Home The Show The Brains Rantings Stuff Hook Ups Brain Board

It’s fair to say that many of the films featured on Brains On Film aren’t “Great” films per se, no doubt, it’s equally fair to mention that there’s always at least one “Great” thing about these films, no matter how discriminating your tastes might be. THE PEOPLE ACROSS THE LAKE is a film that many purists who wallow in the muck affectionately known as “cult films” or “b-movies” might not instantly jump to discuss. It was a made-for-TV effort thrown out there in the late 80s, 1988 to be exact. To an old asshole like me that doesn’t seem like a great era for exploitation shenanigans but for every thousand or so pieces of fecal chunktitude there is a always a golden kernel of sugar sweet corn. With what might be considered a very mundane cast of TV regulars, Gerald McRaney, Valerie Harper and Barry Corbin it’s not hard to see why this film might be forgotten, but upon further inspection, THE PEOPLE ACROSS THE LAKE is a nice little slice of maudlin telebision horror, lying somewhere on vacant ground between Hitchcock’s PSYCHO and an episode of FATHER KNOWS BEST.

The plot is fairly basic; the Yoman’s are a city dwelling family, Chuck, Rachel and the two kids, Lisa and Stevie. Rachel’s into real estate, Chuck is a broker. They live with alarms on their house, a teen daughter who dates boys with fast cars and neighbor without a door key who peeks into their bathroom window to get the families attention. Pretty typical, really. But Ma and Pa Yoman have always had a dream to live out in the country away from the city and security systems. Somewhere on the lake, so when the old Johnson place comes available, they throw caution to the wind, pack up the truck (in this case a nice woody station wagon) and move it out. To the lake they go, much to daughter Lisa’s dismay. Chuck is going to make sailboards (yep, Major Dad on a sailboard) and Rachel will run the business.

I guess I should mention that pre the credit roll, we see a lady in red satin shoes leave a house, we hear her voice-over, then she is apparently killed and dragged to a small boat, a male voice says something about being unable to dispose of the body in the lake they are afloat on, “I just can’t” he laments.

It’s apparent that Tomahawk Lake is ripe with locals who aren’t that keen on outsiders. Summer folk are how they are referred to. We are introduced to New England weirdo after New England weirdo. But one thing everyone seems to agree on is that there is none weirder than Henry Link, the crazed vet who lives across the lake. Link is highly suspect of anyone coming near his place and thinks nothing of brandishing his artillery to frighten away unwanted trespassers.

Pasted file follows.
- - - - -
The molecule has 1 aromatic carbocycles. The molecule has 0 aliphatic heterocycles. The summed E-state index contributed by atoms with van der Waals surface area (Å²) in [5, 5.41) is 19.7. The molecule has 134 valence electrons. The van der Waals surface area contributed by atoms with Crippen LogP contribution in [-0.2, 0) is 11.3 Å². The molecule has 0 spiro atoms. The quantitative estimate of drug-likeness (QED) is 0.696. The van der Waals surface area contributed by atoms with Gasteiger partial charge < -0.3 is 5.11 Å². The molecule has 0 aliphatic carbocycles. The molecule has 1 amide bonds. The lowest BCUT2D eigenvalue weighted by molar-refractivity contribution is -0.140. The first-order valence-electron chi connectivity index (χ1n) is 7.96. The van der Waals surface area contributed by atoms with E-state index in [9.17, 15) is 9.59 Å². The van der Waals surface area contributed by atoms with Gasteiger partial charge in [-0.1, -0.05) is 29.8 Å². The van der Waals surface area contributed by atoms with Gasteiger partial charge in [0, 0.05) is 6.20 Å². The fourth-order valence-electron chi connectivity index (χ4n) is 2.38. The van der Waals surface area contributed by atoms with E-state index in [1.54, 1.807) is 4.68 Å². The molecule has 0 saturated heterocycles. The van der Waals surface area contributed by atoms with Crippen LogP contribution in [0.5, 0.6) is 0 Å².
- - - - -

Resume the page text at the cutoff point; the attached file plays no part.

Most of the early moments of THE PEOPLE ACROSS THE LAKE remind you that you are watching a made-for-TV movie. The pacing is TV like, the scene structure is perfect for commercial television and the acting is well, of the soap-opera-like over-dramatic style. But the film picks up nicely when Chuck decides to take a run one morning. He sidles up to the bank of the lake as it is drizzling rain and decides to take a dip, a skinny dip actually. Chuck strips and hits the lake paddling, when he comes up for a breath he things he’s tangled in brush but in fact, there is a human arm draped around him, as he makes haste for the shore the hand somehow grips his ankle and he drags it to the shore. But when Chuck goes to call the authorities, his friendly hand has disappeared. Local law enforcement comprised of Sheriff Boignton and his young Deputy John seems to sluff it off as a log or something else. But Deputy John adds a little more detail when he follows Chuck and Rachel home. It seems over the past 15 years there have been a few bodies come up missing and even a few that were found, mutilated even. Deputy John tells the Yoman’s that the Sheriff likes to keep that stuff under his hat as to not muck up the tourist trade at Tomahawk. It seems as the townsfolk learn of Chuck’s discovery they don’t want him barking too loud about either, no one takes kindly to anyone screwing up the cash the summer vacationers bring to the little burg. A couple hickories go as far as threatening Chuck. It seems the only friend they really have outside of the young deputy is Malcolm Bryce, an older gentleman who lives near them. After Chuck and Rachel get shooed from Henry Link’s land, Malcolm soothes their nerves with some nice lake caught fish and stories of his wife. Malcolm is also Deputy John’s father. Malcolm is the kindly, cardigan wearing, carnation sporting, peacemaker around Tomahawk it seems, and the lake area’s historian and grand pooba, as well

Chuck goes through a brief period where even Rachel doubts he saw anything at the lake, but when the two of them are jogging and decide to get off the trail and play hide the Little Major, Rachel looses her hard-on when lying beside them, in some brush, is a decomposing male body. Chuck urges Rachel to go call the Sheriff so he can stay there and make sure it doesn’t disappear, but Rachel is fucking scared and delivers what might be my favorite line in the whole film as she decides it would be better to try and take the body with them…but when they try to load him on Chuck's shirt, she disappointedly warbles, ”Oh Chuck, he’s coming apart!” Finally Rachel does what Chuck says and goes and gets the authorities.